This is default featured slide 1 title
This is default featured slide 2 title
This is default featured slide 3 title
This is default featured slide 4 title

Bridge Camera versus Proper DSLR

Prefer A DSLR

1. Because you want the choice of using multiple different types of lenses, whether it be Fish Eye lenses, Macro lenses, or various Zoom or Telephoto lenses (perhaps you don’t need anything more than 100-200mm, for doing a mix of portrait photos and general photos of all sorts of subjects; or, maybe you intend to photograph wild animals in their natural habitat, in which case you’ll want maybe a 400-600mm lens or longer, so you can stay hidden and capture the animals totally at ease, without spooking them).

2. Because you want good performance in low light conditions. Larger sensors off this, especially Full Frame digital sensors, which are the equivalent of 35mm film cameras. At the time of writing (March 2016), a 1-inch sensor was the largest most Bridge Cameras offered, and this was a problem for the FZ1000, which didn’t perform all that well in low light; even the Panasonic GH4, with its slightly larger Micro Four Thirds sensor, wasn’t the best performer in low light situations. So, Bridge Cameras aren’t going to be a good choice if you think you may be taking photos in conditions where natural light isn’t adequate.

3. Because you’re thinking of moving up to a DSLR, anyway, at some point. In hindsight, I should have put my money straight into purchasing a proper DSLR, like the Panasonic GH4 I now own, rather than going for the intermediate choice of buying Panasonic’s FZ1000 Bridge Camera. This camera has all the features of a proper DSLR, and I still had to learn how to use them. But, once I’d mastered these features, it wasn’t long before I found I was needing more than the camera could offer – either a longer or wider focal length from the lens, or a narrower aperture to get everything into clear focus (the FZ1000 has an aperture limit of f8; a lot of times, I really could have done with f11, f16 or f22, but I didn’t have that option on the FZ1000 and wasn’t able to switch lenses to solve the problem (the clearest photos were often tantalizingly out of reach of the FZ1000, for a number of situations in which I found myself). After only a year of using the FZ1000, which cost me just under £800 (US$1,150 approx.), I was forced to either accept the limitations of the FZ1000, or dip into my piggy bank and pay a further couple of grand, for a proper DSLR (plus a couple of lenses to get me the range that I had with the single lens system on the FZ1000). If I’d have gone straight for the Panasonic GH4, I would either have saved myself 800 quid, or been able to invest that into an extra lens. In hindsight, knowing what I now know about using the main DSLR features, I wouldn’t have purchased the FZ1000; I would have gone straight for a proper DSLR.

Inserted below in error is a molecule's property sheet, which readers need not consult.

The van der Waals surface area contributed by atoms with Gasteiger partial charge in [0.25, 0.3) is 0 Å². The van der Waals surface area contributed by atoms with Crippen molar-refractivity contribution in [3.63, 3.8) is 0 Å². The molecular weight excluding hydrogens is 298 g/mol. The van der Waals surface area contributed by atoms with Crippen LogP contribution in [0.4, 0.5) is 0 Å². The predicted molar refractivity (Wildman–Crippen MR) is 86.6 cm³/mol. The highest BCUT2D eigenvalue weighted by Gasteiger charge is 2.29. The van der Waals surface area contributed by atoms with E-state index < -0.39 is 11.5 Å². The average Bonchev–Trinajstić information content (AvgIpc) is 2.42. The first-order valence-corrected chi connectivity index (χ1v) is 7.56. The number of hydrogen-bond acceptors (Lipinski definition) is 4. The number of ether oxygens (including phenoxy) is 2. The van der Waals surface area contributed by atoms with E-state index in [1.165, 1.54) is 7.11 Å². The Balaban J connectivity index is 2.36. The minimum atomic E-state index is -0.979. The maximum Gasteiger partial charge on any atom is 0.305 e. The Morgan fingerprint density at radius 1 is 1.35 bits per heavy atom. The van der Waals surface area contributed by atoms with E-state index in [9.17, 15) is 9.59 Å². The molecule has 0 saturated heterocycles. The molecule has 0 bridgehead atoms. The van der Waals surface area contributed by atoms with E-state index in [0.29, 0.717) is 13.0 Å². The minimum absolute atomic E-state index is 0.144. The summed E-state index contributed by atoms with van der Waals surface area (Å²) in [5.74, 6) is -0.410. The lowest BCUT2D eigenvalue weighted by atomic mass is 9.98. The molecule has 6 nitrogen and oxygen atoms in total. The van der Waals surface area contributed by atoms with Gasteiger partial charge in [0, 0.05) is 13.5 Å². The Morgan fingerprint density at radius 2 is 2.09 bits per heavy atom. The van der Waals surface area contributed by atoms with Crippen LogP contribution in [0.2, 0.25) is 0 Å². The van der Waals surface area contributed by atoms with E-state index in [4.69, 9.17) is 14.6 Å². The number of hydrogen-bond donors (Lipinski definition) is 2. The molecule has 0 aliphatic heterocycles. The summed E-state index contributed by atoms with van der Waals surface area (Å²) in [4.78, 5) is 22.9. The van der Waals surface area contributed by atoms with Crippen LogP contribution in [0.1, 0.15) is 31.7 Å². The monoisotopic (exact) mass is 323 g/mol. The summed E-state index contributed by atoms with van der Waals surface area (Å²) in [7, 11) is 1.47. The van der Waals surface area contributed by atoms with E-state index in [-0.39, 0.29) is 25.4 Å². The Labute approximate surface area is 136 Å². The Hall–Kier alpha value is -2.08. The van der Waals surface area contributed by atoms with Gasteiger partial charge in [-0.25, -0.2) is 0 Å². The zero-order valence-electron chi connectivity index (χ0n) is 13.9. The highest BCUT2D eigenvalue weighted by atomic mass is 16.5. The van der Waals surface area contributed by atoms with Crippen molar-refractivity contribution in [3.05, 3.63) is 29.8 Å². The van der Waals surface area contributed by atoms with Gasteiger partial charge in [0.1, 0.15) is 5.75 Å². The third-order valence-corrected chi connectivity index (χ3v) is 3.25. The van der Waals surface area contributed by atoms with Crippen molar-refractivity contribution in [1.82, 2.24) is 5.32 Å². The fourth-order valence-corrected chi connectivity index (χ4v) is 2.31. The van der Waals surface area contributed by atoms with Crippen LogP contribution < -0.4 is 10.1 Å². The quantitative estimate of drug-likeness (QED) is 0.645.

Prefer A Bridge Camera

1. Because you’re a casual photographer or may be traveling a lot and don’t want to be burdened by multiple lenses; yet you still want to have a quality camera that can take pretty decent photos. Bridge Cameras, particular those with lens systems that offer a variety of zoom ranges, from wide angle to telephoto, are great, because you can take with you a decent range of lenses in a single camera. Camera’s like the Panasonic FZ1000 and Sony’s RX10 offer DSLR-like performance and image creating technology in an all-in-one package.

This is really the sole, main reason to purchase a Bridge Camera – the convenience of not having to fuss about extra lenses, yet still having a sophisticated image creation machine to take high quality photos. Even as camera technology advances, the FZ1000 will still be a very good, high end camera for the keen photographer. In early 2016, I had another look at the price of this camera, and discovered you can get one brand new for under £500 (US$720, approx.); these good quality cameras are becoming ever more affordable.